3. Results and Discussions

3.1. Ge/4H-SiC Heterojunction Model

Figure 1 displays the interface structure of the Ge(111)/4H-SiC(0001) heterojunction based on the TEM characterizations [3]. The primitive cells of Ge(111) surface and 4H-SiC(0001) surface possess lattice constants of  Å,  Å. The lattice matching is 3 : 4 of Ge to SiC with a residual mismatch of 2.60% in the two parallel orientations using the smallest supercell mismatch. In order to saturate suspension bonding, H atoms are employed to passivate the surface. Figure 2 shows the Ge(110)/4H-SiC(0001) heterojunction. The primitive cells of Ge(110) surface and 4H-SiC(0001) surface with constants lattice of  Å,  Å,  Å, and  Å are cleaved due to the Ge growth orientation on 4H-SiC(0001). The lattice matching is revealed as 1 : 1 Ge to SiC with a residual mismatch of −5.78% and 3 : 4 Ge to SiC with a lattice mismatch of 2.60% in the two parallel orientations. The interlayer distances of Ge(111)/4H-SiC(0001) interface and Ge(110)/4H-SiC(0001) interface are optimized by energy calculation before evaluating the interfacial properties of heterostructures. The functional relationship between energy and interlayer spacing is shown in Figure 3. Both of the Ge(111)/4H-SiC(0001) and Ge(110)/4H-SiC(0001) heterostructures have the same optimized interlayer distances of 2.30 Å. Similar conclusions are given in [17].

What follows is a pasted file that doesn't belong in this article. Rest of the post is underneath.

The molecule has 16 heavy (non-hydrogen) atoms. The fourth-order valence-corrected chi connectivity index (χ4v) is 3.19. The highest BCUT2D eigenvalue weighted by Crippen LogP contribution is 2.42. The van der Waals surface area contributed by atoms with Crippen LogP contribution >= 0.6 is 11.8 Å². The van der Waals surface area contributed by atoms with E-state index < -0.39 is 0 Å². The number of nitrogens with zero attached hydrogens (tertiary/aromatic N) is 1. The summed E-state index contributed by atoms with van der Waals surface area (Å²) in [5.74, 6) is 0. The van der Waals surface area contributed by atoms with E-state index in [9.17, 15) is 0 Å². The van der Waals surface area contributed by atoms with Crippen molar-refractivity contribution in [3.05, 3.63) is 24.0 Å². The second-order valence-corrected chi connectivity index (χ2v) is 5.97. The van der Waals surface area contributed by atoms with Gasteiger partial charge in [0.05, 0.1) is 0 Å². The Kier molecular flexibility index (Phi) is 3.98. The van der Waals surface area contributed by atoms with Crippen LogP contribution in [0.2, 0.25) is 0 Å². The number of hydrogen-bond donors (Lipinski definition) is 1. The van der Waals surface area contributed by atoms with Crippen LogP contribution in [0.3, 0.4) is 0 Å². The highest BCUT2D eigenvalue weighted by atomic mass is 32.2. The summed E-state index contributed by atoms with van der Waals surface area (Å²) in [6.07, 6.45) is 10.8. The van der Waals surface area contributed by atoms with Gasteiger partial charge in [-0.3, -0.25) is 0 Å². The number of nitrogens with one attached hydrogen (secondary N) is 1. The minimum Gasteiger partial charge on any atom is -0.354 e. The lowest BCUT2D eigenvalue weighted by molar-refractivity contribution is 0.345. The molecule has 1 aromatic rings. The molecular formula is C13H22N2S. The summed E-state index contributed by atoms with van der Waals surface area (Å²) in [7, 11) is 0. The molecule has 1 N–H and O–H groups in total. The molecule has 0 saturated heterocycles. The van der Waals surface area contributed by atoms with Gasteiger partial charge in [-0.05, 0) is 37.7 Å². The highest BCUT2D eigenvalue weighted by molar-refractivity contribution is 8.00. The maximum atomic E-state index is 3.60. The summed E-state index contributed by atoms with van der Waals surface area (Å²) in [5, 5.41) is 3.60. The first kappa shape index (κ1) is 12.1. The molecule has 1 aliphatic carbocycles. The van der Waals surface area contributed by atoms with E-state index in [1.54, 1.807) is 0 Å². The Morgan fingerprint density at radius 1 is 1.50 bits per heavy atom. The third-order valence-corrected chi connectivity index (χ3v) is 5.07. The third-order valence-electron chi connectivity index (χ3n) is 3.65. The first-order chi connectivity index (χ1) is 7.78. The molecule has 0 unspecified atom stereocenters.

Figure 1: A schematic of Ge(111)/4H-SiC(0001) heterointerface model.
Figure 2: A schematic of Ge(110)/4H-SiC(0001) heterointerface model.
Figure 3: The interlayer spacing of Ge(110)/4H-SiC(0001) and Ge(111)/4H-SiC(0001) heterointerfaces.